The weekly pay book gave a location of all of the people in receipt of relief, and 28 out of the 56 names listed in the 1828 records were for locations outside of Pembridge. This suggests that the poor were mobile and not tied to their parish or even county. Indeed, judging by this small sample of records it was better to live outside the parish as, on average, those living outside the parish of Pembridge received more in weekly relief than those in Pembridge, 11p a week rather than 9p.  This shows that people were able to access poor relief, even when they were not living in the parish. However living outside the parish led to other issues, such as the timeliness of  payments.

Those living outside Pembridge were more likely to receive occasionally lump sums, rather than a weekly payment and when these did not arrive when expected could cause some distress as shown in a number of letters surviving from James Edwards, one of the names recorded as receiving poor relief from  Pembridge. One of the surviving letters suggests that the overseers did not always pay as regularly as the poor would like,  It was address to Mr Howell, the Overseer of the Poor at this time:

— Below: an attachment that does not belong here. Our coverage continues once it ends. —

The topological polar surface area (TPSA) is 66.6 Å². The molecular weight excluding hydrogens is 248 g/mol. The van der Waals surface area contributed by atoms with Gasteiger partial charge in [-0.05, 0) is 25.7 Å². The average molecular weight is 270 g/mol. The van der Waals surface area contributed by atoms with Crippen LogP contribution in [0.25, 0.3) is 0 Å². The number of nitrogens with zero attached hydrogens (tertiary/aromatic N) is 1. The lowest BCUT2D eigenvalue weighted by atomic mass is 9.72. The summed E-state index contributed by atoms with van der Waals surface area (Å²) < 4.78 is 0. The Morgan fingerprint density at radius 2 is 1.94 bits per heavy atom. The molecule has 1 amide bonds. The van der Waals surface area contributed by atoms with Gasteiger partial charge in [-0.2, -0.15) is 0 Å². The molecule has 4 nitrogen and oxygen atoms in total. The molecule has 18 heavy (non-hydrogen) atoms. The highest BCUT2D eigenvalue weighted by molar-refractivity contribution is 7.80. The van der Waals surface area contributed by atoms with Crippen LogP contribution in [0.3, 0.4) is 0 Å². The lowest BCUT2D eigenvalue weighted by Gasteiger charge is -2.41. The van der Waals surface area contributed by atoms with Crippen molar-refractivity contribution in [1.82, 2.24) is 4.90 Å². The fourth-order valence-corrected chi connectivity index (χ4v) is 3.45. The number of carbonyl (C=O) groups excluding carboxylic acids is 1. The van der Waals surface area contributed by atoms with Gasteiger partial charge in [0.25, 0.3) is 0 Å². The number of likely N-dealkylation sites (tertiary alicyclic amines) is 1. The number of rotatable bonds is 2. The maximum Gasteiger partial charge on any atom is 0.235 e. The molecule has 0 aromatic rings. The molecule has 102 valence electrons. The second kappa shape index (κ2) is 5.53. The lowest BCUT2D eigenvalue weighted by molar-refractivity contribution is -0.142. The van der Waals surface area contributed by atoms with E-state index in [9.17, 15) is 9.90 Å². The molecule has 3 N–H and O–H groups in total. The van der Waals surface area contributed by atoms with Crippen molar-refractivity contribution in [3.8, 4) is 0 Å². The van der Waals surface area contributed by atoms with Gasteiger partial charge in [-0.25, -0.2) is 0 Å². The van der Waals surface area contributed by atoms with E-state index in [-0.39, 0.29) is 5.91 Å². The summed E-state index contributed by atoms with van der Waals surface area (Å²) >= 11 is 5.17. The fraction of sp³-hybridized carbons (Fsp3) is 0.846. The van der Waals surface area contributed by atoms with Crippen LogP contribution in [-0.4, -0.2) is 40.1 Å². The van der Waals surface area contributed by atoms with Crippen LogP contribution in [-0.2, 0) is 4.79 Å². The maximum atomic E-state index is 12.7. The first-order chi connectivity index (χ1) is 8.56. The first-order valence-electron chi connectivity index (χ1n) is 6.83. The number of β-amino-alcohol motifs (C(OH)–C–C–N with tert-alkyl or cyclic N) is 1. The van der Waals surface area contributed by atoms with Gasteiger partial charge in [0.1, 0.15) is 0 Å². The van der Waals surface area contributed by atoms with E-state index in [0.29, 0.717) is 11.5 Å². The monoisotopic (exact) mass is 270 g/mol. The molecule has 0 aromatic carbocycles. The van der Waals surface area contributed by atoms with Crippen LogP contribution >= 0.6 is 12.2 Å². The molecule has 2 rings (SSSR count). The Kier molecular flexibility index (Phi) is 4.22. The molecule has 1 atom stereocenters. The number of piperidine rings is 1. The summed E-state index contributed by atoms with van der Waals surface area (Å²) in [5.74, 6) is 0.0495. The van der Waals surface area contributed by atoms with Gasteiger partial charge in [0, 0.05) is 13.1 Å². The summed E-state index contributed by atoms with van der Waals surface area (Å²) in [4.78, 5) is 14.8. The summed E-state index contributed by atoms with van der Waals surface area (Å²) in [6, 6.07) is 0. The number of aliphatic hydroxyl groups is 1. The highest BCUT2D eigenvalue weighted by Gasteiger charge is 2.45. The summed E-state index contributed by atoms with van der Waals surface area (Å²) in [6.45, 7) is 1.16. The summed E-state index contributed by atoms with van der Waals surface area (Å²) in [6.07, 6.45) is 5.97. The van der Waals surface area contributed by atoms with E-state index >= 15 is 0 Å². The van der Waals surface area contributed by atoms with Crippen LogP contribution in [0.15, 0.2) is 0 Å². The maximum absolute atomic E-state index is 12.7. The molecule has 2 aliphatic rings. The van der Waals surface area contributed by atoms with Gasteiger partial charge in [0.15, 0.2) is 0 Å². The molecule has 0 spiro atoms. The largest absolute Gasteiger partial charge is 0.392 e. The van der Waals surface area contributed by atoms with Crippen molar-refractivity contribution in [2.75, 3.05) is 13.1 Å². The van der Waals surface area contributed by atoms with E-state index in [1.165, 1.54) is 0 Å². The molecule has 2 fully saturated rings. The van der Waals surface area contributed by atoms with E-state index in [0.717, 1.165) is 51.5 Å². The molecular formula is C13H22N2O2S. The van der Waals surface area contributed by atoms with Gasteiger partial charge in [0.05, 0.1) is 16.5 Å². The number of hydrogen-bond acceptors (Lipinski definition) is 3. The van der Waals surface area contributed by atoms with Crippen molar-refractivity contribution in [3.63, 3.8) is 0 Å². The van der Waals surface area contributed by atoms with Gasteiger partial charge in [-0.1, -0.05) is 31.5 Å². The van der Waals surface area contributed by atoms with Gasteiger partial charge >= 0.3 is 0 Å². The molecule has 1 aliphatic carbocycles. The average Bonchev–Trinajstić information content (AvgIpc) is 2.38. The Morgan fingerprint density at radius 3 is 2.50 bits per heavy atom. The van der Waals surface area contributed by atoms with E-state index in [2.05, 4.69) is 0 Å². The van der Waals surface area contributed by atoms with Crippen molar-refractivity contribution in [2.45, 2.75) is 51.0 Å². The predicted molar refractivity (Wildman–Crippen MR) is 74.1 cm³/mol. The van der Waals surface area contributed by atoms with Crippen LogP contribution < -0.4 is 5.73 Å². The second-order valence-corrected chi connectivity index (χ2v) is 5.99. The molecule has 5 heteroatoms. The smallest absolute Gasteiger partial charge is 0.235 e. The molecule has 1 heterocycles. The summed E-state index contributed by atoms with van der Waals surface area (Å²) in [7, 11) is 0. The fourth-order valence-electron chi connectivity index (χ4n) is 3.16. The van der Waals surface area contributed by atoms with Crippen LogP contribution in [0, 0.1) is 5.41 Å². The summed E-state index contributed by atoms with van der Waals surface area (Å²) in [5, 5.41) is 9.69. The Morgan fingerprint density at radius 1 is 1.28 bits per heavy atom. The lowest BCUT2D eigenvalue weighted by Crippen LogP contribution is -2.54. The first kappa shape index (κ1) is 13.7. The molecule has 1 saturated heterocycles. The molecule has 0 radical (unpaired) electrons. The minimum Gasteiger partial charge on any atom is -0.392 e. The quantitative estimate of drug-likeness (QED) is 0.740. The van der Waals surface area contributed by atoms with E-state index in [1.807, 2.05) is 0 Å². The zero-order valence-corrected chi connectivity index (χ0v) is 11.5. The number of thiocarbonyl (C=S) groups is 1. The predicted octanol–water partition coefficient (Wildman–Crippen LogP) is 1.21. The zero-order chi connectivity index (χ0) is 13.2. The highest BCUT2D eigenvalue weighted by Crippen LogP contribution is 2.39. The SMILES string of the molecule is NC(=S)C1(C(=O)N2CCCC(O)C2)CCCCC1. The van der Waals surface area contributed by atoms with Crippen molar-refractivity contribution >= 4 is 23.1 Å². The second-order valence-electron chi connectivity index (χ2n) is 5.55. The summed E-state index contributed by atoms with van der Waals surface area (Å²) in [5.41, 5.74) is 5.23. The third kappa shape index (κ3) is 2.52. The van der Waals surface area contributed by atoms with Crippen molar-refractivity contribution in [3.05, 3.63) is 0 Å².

January 16 1827, Worcester

mr howell you forgot me acordin to your promis the time is past last sunday of this month i am in great distress att present the last letter you sent me cost one shilling you must send me something down to pay the christmas rent

i am your humble servant

James Edwards

Overall £153.15 was paid out to the poor over the period between 4th October 1828 and 4th April 1829, recorded in the weekly pay book, with an average payment made of 10p a week. The minimum payment made was 0, suggesting that the record was written at the start of the period and included people that were likely to receive payments as well as those who actually received payment. Inclusion in the book wasn’t a guarantee of payment. The majority of names are written in rough alphabetical order of surname, apart from the last six, suggests that these were later additions.

This shows that the list of the poor was planned in advance, based on the local knowledge of who was likely to need help, but was flexible and added to throughout. Names could also be removed; two records have annotations to show that payments were stopped due to the death of the recipient. The weekly poor relief also shows that household received differing amounts, suggesting that it was tailored to the requirements of each households.